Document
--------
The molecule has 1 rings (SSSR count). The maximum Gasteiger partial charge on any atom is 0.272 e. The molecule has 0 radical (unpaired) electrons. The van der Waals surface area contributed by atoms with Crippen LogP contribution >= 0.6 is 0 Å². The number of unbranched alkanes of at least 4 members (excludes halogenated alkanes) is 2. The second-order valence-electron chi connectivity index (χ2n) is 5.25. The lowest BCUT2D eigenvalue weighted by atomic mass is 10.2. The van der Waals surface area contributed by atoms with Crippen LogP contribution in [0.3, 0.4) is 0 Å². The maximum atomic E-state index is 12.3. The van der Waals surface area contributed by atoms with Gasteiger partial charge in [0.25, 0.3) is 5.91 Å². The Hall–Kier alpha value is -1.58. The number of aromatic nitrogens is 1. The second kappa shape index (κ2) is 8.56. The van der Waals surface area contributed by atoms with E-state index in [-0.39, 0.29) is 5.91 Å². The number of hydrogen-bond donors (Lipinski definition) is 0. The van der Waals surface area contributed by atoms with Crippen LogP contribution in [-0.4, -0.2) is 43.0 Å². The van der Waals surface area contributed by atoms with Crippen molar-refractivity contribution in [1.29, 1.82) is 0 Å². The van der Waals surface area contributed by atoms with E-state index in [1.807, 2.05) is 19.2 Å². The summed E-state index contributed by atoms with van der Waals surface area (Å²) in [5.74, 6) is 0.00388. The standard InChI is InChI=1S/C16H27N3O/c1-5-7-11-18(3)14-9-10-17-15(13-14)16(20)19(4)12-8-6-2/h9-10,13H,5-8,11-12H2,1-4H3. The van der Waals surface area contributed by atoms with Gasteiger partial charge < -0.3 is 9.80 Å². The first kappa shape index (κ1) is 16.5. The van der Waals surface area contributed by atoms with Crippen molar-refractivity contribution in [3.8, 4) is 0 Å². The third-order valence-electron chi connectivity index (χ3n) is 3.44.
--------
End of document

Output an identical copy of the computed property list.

The molecule has 1 rings (SSSR count). The maximum Gasteiger partial charge on any atom is 0.272 e. The molecule has 0 radical (unpaired) electrons. The van der Waals surface area contributed by atoms with Crippen LogP contribution >= 0.6 is 0 Å². The number of unbranched alkanes of at least 4 members (excludes halogenated alkanes) is 2. The second-order valence-electron chi connectivity index (χ2n) is 5.25. The lowest BCUT2D eigenvalue weighted by atomic mass is 10.2. The van der Waals surface area contributed by atoms with Crippen LogP contribution in [0.3, 0.4) is 0 Å². The maximum atomic E-state index is 12.3. The van der Waals surface area contributed by atoms with Gasteiger partial charge in [0.25, 0.3) is 5.91 Å². The Hall–Kier alpha value is -1.58. The number of aromatic nitrogens is 1. The second kappa shape index (κ2) is 8.56. The van der Waals surface area contributed by atoms with E-state index in [-0.39, 0.29) is 5.91 Å². The number of hydrogen-bond donors (Lipinski definition) is 0. The van der Waals surface area contributed by atoms with Crippen LogP contribution in [-0.4, -0.2) is 43.0 Å². The van der Waals surface area contributed by atoms with Crippen molar-refractivity contribution in [1.29, 1.82) is 0 Å². The van der Waals surface area contributed by atoms with E-state index in [1.807, 2.05) is 19.2 Å². The summed E-state index contributed by atoms with van der Waals surface area (Å²) in [5.74, 6) is 0.00388. The standard InChI is InChI=1S/C16H27N3O/c1-5-7-11-18(3)14-9-10-17-15(13-14)16(20)19(4)12-8-6-2/h9-10,13H,5-8,11-12H2,1-4H3. The van der Waals surface area contributed by atoms with Gasteiger partial charge < -0.3 is 9.80 Å². The first kappa shape index (κ1) is 16.5. The van der Waals surface area contributed by atoms with Crippen molar-refractivity contribution in [3.8, 4) is 0 Å². The third-order valence-electron chi connectivity index (χ3n) is 3.44.